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All primates have an ability to distinguish between temporal and melodic features of music, but unlike humans, in previous studies, nonhuman primates have not demonstrated a preference for music. However, previous research has not tested the wide range of acoustic parameters present in many different types of world music. The purpose of the present...
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The purpose of the present study was to push the boundaries of cooperation among captive chimpanzees (Pan troglodytes). There has been doubt about the level of cooperation that chimpanzees are able to spontaneously achieve or understand. Would they, without any pre-training or restrictions in partner choice, be able to develop successful joint acti...
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In recent years, the presence of stable individual variation in animal behaviour has been corroborated by studies across a wide variety of taxa and research disciplines. Reconciliation, or postconflict affiliation between former opponents, is a behavioural domain in which individual differences have not been systematically studied. Using a long-ter...
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Human empathy can extend to strangers and even other species, but it is unknown whether non-humans are similarly broad in their empathic responses. We explored the breadth and flexibility of empathy in chimpanzees, a close relative of humans. We used contagious yawning to measure involuntary empathy and showed chimpanzees videos of familiar humans,...
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Contact directed by uninvolved bystanders toward others in distress, often termed consolation, is uncommon in the animal kingdom, thus far only demonstrated in the great apes, canines, and corvids. Whereas the typical agonistic context of such contact is relatively rare within natural elephant families, other causes of distress may trigger similar,...
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Humans will, at times, act against their own economic self-interest, for example, in gambling situations. To explore the evolutionary roots of this behavior, we modified a traditional human gambling task, the Iowa Gambling Task (IGT), for use with chimpanzees, capuchin monkeys and humans. We expanded the traditional task to include two additional p...
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The evolution of behavior is sometimes considered irrelevant to the issue of human morality, since it lacks the normative character of morality (‘ought’), and consist entirely of descriptions of how things are or came about (‘is’). Evolved behavior, including that of other animals, is not entirely devoid of normativity, however. Defining normativit...
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Sexual contacts are thought to play an important role in regulating social tension in bonobos (Pan paniscus), and are especially common following aggressive conflicts, either between former opponents or involving bystanders. Nevertheless, research on the factors determining post-conflict sexual contacts, their effectiveness in reducing social tensi...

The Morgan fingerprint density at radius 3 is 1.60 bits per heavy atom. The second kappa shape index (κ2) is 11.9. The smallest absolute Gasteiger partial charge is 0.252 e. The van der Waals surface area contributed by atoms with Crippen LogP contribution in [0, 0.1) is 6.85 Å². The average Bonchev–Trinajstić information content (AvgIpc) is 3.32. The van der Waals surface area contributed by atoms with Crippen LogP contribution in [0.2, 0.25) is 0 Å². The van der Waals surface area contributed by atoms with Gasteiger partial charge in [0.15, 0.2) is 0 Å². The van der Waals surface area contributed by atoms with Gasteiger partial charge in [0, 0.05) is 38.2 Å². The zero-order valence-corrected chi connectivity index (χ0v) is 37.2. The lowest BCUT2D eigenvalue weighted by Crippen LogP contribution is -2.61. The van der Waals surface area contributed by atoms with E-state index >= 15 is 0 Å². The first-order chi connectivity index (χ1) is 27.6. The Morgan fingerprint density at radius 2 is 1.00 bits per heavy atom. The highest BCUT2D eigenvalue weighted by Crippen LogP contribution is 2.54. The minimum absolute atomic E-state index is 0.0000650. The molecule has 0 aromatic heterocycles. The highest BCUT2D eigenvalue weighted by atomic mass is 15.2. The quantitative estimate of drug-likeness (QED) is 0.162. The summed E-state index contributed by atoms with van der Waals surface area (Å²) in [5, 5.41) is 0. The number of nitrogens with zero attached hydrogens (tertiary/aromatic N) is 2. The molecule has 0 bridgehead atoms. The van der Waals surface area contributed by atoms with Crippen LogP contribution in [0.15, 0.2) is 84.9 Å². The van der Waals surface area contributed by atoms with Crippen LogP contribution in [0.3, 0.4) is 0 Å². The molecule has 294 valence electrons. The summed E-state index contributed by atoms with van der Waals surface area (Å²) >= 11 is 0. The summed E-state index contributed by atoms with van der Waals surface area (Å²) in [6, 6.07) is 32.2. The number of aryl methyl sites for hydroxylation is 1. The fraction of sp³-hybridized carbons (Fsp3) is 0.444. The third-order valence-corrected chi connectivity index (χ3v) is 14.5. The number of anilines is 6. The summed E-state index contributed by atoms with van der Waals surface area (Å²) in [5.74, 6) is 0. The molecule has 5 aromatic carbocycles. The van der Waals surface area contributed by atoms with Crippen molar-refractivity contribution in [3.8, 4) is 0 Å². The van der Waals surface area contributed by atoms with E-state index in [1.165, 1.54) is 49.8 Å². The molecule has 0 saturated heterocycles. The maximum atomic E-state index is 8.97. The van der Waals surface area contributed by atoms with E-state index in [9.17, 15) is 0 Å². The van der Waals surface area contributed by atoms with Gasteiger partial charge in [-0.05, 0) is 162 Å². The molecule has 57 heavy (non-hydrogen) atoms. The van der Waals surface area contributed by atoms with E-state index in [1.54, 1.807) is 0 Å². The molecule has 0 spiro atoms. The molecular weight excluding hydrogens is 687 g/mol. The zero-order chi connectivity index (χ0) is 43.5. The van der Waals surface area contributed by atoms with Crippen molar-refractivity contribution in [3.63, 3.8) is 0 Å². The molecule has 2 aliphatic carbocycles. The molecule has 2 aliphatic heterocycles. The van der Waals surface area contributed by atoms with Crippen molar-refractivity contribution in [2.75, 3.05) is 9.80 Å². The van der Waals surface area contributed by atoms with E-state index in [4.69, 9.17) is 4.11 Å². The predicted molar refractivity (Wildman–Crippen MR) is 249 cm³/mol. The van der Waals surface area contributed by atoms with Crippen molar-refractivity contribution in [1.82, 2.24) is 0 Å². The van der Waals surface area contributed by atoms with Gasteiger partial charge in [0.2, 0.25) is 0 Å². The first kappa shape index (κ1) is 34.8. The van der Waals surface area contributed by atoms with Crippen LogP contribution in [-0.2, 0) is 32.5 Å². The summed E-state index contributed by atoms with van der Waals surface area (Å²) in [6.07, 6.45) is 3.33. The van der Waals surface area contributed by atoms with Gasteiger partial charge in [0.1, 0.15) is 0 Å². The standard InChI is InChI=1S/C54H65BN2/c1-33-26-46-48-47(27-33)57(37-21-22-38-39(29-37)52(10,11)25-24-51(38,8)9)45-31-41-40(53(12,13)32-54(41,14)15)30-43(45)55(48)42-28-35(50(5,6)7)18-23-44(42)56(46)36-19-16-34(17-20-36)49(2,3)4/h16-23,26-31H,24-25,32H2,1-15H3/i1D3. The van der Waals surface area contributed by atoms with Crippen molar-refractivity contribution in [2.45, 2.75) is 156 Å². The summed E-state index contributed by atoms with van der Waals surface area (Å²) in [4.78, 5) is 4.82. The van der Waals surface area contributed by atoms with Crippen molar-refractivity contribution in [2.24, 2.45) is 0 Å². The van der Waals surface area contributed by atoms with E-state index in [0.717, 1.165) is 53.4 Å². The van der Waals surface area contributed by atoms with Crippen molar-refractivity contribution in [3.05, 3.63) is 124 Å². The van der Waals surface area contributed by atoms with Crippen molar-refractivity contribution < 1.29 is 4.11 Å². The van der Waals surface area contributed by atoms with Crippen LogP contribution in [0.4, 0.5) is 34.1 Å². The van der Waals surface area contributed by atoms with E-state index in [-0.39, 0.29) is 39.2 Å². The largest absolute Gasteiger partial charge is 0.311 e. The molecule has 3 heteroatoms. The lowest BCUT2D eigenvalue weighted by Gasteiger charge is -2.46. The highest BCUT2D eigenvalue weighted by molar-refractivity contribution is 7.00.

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Table of Contents 1. Evolution A history of the altruism-morality debate in biology Oren Harman The moral consequences of social selection Christopher Boehm Natural normativity: The "is" and "ought" of animal behavior Frans de Waal 2. Meta-ethics Empiricism and normative ethics: What do the biology and the psychology of morality have to do with eth...
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Significance Across human development, individuals better able to manage their own emotions show greater social competence and more empathic concern for others. To test this interplay between social and emotional skills in one of our closest relatives, we collected behavioral measures on bonobos ( Pan paniscus ) with different rearing backgrounds a...
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Humans are fascinated by animal monogamy. In the 1960s, Konrad Lorenz idealized the lifelong pair-bonds of geese until one of his students pointed out some infidelities and suggested that geese may be “only human” (1), and Desmond Morris (2) speculated about the advantages of the pair-bond for early humans. Even though many theories have since been...
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We appreciate the methodological concerns of Henrich and Silk (1), which resemble those of Jensen et al. (2). Both critiques focus on the lack of refusals by the responders in our ultimatum game (UG) (3), an option on which the subjects were never trained. As discussed previously (4, 5), we fail to see how this lack of refusals would invalidate the...
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Species comparisons of personality structure (i.e., how many personality dimensions and the characteristics of those dimensions) can facilitate questions about the adaptive function of personality in nonhuman primates. Here we investigate personality structure in the brown capuchin monkey (Sapajus apella), a New World primate species, and compare t...
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Chimpanzees (Pan troglodytes) have been frequently observed to share food with one another, with numerous hypotheses proposed to explain why. These often focus on reciprocity exchanges for social benefits (e.g., food for grooming, food for sex, affiliation, kinship, and dominance rank) as well as sharing based on begging and deterring harassment. A...